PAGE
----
It's that time of the year again!




Every year we try to get the word out about good, traditional, yummie Dutch food. Our cuisine is not too well known, mainly because we're so humble about it, partly because it's just not very Dutch to insanely brag about something so common and ordinary. It's just food, people! seems to be the common attitude.

But we tend to forget that our food is really, really good! We have some of the most plentiful, healthy, nutritious and affordable foods, and even Oxfam's report was bragging about us earlier this year. So why not do the same? Let go of some of that Calvinistic "act normal, that's crazy enough" attitude and shout it, clad in orange, from the rooftops:

"I LOVE Dutch food! Give me bitterballen, give me hope, let me never go without my stroop!"

Or you could just nominate us for this year's Saveur Best Food Blog Award and spare yourself getting strange looks from the neighbors. That's okay, too :-)

Click here: Saveur Best Food Blog Award to nominate The Dutch Table. When asked, the URL is www.thedutchtable.com.

Many thanks!!
Nicole

Sunday, February 23, 2014

Joodse Boterkoek

Boterkoek, butter cake, is a traditional Dutch delicacy. The Belgians do not have anything similar to it, nor do the Germans. The French have a Breton butter cake, but that's a completely different animal. Nope, the boterkoek is most definitely Dutch, with its crunchy sides and soft, tender heart.

It's definitely not for the faint of heart, or the dainty eaters, nor for the more refined consumer. Boterkoek, since its early appearance in the thirtiesappears to be a confection for the common people. It was not sold in the higher-end patisseries or bakeries in town, nor could it be found in the tea rooms of the upper classes. Even the traditional boterkoek baking pans, the shallow tart pans with the built-in slider, were not stocked in the higher-end specialty stores, according to Johannes van Dam, the famous Dutch food writer, but could easily be found in more eh...general stores like Blokker and Hema.

But in the homes of the hard workers, the farmers, the fishermen, the harbor workers and other physically challenging jobs, a small square of boterkoek was well received, together with a cup of strong coffee to cut through some of the greasy goodness. Made with (good) butter, i.e. not margarine, sugar and flour, the butter cake is probably one of the easiest cakes to make, and probably one of the first ones that kids learn to make at home.

Somehow there is a Jewish connection with boterkoek, as it was traditionally served on Shabbat in Dutch Jewish homes. Claudia Roden includes a recipe for Joodse Boterkoek in her book "The Book of Jewish Food", where she mentions that  the boterkoek is part of "a few dishes, seen as Jewish but presenting a distinctive Dutch character."  The Dutch Joodse boterkoek, Jewish butter cake, is per definition made with candied ginger.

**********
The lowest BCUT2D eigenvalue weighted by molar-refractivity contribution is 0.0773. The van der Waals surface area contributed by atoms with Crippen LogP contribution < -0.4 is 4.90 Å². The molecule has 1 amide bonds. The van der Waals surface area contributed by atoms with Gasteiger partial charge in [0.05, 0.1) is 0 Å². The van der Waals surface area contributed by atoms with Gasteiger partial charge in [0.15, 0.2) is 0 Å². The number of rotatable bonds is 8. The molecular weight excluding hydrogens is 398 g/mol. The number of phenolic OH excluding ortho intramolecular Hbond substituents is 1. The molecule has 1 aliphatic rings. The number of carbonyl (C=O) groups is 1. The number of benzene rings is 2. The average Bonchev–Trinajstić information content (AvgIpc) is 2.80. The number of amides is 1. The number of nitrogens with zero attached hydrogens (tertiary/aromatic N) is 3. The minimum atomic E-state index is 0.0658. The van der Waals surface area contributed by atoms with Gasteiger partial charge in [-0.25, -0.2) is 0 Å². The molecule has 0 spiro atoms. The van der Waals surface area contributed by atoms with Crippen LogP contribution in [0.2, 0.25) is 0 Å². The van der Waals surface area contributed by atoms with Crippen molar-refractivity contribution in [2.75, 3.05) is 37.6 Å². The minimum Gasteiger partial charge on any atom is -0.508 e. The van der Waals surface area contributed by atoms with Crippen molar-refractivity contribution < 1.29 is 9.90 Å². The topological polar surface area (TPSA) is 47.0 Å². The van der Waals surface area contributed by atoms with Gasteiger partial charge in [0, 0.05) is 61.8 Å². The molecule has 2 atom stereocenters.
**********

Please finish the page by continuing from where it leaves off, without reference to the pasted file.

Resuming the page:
Joodse Boterkoek
2 sticks of butter, room temperature
1 1/4 cup of sugar
1 1/2 cup of all purpose flour
1 egg
1/2 cup of candied ginger

1 egg for brushing

Mix the butter with the sugar until it comes together, then add the flour. Chop the ginger into small strips and add 3/4 of the amount to the dough. When the flour has been absorbed, add in the egg, mix it a few more times until it appears to be a cohesive dough.

Butter a square or round baking pan (9 inches) and place a bottom of parchment paper in there. Pat the dough into the pan, refrigerate it for 10 minutes, then brush it with the beaten egg and sprinkle the remaining 1/4 of ginger on top. Bake in an 350F oven for 25 - 30 minutes or until the sides start browning.

Remove from the oven, and let cool down completely before removing the cake from the pan. Cut into small squares. Serve at room temperature with some good coffee.



Monday, February 17, 2014

Wentelteefjes

It's a holiday today, so hopefully you got to sleep in a bit, lounge around the house for a while and get some much needed things done. Good for you! It's not until you get ready to fix breakfast that you realize somebody left the bag with bread out on the counter all night, and now all the slices have gone stale. Ugh...but not to worry! Remember those delectable slices of fried bread your oma or mama used to make? Today is a perfect day to indulge!

These slices of stale bread, dipped in egg and milk and then fried golden in butter, are a staple of practically any country that has sliced bread on the menu. Whether you call it French toast, pain perdu, torrijas or wentelteefjes, it all comes down to the same thing: proud housemothers (or fathers) using up the food they have and making a worthy dish out of it!

The word "wentelteefje" always generates a big smile from the adults and a snicker from the kids. The word itself could be considered an insult ("teef" is Dutch for female dog and therefore also used to describe less than pleasant women), and to "wentelen" means to turn over. So "wentelteefje" literally means "turnover little b*tch", pardon my English.

But how did this name come about? Did people run around the kitchens yelling insults at the maids to flip the bread? No, of course not. The generally assumed thought is that the name came from "wentel het even", turn it over for a minute (loosely translated) which might not be correct, after all, according to this article by Ewoud Sanders in the NRC newspaper. Regional variations of the name wentelteefje include draaireuen (rotating studs) and gebakken hondsvotjes (baked dogs butts), of which the latter one sends me into fits of giggles and is making me seriously contemplate telling my non-Dutch family that this is the correct name. I know, I know! It's not right. I promise I won't.

The best thing about wentelteefjes is the combination of ease of preparation and the big smiles you get when you set the platter on the table, stacked high with golden slices of yummie goodness.

Wentelteefjes
8 slices of stale bread
3 eggs
1 cup of milk
Butter
Sugar
Cinnamon

Whip the eggs with the milk well. Heat a skillet on the stove with a tablespoon of butter, dip the bread slices briefly into the eggy milk on both sides, and fry them in the pan. Turn them over to fry on the other side, and keep them warm on a platter until you're done.

Sprinkle with powdered or regular sugar and plenty of cinnamon!